Serve this hällakakor while it is still warm. If you have leftovers, wrap and freeze them. You can reheat them on a hot griddle before serving. 

Hällakakor (Soft Scandinavian Flatbread) in a towel



After the recipe, be sure to visit the rest of the Bread Baking Babes' versions of this bread, They are always so creative. 


Hällakakor

Hällakakor
Yield: 8 rounds
Author: Karen's Kitchen Stories
Prep time: 20 MinCook time: 3 MinInactive time: 6 HourTotal time: 6 H & 23 M
Hällakakor is a soft yeasted flatbread from Sweden. It's super easy to make, and can be patterned by rolling it out with specialized rolling pins.

Ingredients

  • 150 grams whole wheat flour
  • 200 grams bread flour
  • 62 grams whole grain barley or rye flour
  • 1/4 teaspoon baking powder
  • 6 grams (2 teaspoons) instant yeast
  • 8 grams salt (1 1/2 teaspoons Morton's Kosher salt)
  • 25 grams honey or Lyle's Golden Syrup
  • 20 grams butter, softened
  • 235 to 265 grams whole milk

Instructions

  1. Combine all of the ingredients in the bowl of a stand mixer. Knead with the dough hook for 15 minutes, adding more milk if the dough is too stiff.
  2. Let the dough rise for 6 hours, knocking it back every time it doubles.
  3. Divide the dough into 8 rounds, about 85 grams each. Cover and let rise for 20 minutes while heating your oven to 500 degrees F with a baking stone on the middle rack.
  4. Roll each piece out into a 9 inch round and finish with a patterned rolling pin. You can also dock the dough with a meat tenderizer or a fork and a dough scraper.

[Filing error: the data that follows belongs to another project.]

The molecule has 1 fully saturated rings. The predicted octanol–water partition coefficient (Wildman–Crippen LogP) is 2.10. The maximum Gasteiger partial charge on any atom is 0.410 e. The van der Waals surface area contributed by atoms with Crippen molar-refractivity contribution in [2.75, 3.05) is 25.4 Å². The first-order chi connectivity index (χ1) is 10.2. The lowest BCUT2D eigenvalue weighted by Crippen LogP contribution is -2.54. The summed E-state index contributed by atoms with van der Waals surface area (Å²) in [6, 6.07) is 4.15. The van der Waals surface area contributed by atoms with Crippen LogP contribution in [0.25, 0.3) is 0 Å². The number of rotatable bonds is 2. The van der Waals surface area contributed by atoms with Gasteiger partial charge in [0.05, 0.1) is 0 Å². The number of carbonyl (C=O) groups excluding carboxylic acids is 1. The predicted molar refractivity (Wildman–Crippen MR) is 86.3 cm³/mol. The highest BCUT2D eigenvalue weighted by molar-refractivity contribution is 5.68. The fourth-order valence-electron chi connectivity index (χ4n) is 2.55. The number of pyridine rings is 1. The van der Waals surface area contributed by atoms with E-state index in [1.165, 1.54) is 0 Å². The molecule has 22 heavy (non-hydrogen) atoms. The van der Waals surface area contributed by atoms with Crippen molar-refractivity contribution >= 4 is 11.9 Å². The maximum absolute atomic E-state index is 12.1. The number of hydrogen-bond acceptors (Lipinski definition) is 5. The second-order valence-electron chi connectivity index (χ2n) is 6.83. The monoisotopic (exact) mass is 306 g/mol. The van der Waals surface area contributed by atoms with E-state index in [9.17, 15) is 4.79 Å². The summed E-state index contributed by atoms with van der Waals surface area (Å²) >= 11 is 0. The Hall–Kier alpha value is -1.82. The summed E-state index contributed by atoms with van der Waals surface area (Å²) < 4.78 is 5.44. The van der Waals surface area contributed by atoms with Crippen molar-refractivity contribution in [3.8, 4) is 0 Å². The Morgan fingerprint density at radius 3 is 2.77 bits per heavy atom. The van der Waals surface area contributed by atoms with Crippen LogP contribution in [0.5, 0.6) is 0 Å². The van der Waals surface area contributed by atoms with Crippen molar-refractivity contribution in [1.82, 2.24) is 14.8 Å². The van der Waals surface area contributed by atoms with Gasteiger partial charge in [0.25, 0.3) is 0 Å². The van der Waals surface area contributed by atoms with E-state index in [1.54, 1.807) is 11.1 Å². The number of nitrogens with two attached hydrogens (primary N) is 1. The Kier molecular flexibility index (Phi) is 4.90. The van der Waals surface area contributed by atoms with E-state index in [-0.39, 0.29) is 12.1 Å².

5. Bake the rounds, 1 to 2 minutes per side. They are done when they just begin to puff and turn brown.
  6. Stack them as they bake in a dish towel to keep them warm and moist.
  7. Serve warm.

Nutrition Facts

Calories

284.52

Fat (grams)

4.22

Sat. Fat (grams)

2.05

Carbs (grams)

55.08

Fiber (grams)

4.61

Net carbs

50.47

Sugar (grams)

8.82

Protein (grams)

8.36

Sodium (milligrams)

440.53

Cholesterol (grams)

8.50
bread, hällakakor
Flat bread
Swedish
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Would you like to comment?

  1. Oh, you got a lefse rolling pin too! I love how your breads turned out, just beautiful color and pattern!

    ReplyDelete
    Replies
    1. Ever since I made lefse I had to have one!

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  2. Beautiful breads! I love the look of the checkered pattern.

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  3. So cool!! Your hällakakor remind me of some of the kitchen towels that are available - the ones that look like waffles.

    And. Aren't these breads delicious?

    ReplyDelete
    Replies
    1. I love those towels. They make a great pattern with flour on bread in a banneton!

      Delete
  4. Your breads are perfect! Great color. Haha no crumb really with these is there?
    You used the smaller amount of barley to make yours. I’ve got to try the smaller amount. I used too much I think and they were very crumbly.

    ReplyDelete
  5. They look wonderful - and I love your rolling pins...

    ReplyDelete
  6. Your breads are really beautiful. I'm in love with that rolling pin. I'm tempted to get one. :)
    I wanted to use barley flour but didn't have it on hand....

    ReplyDelete
    Replies
    1. New kitchen toys are so tempting. I couldn't resist!

      Delete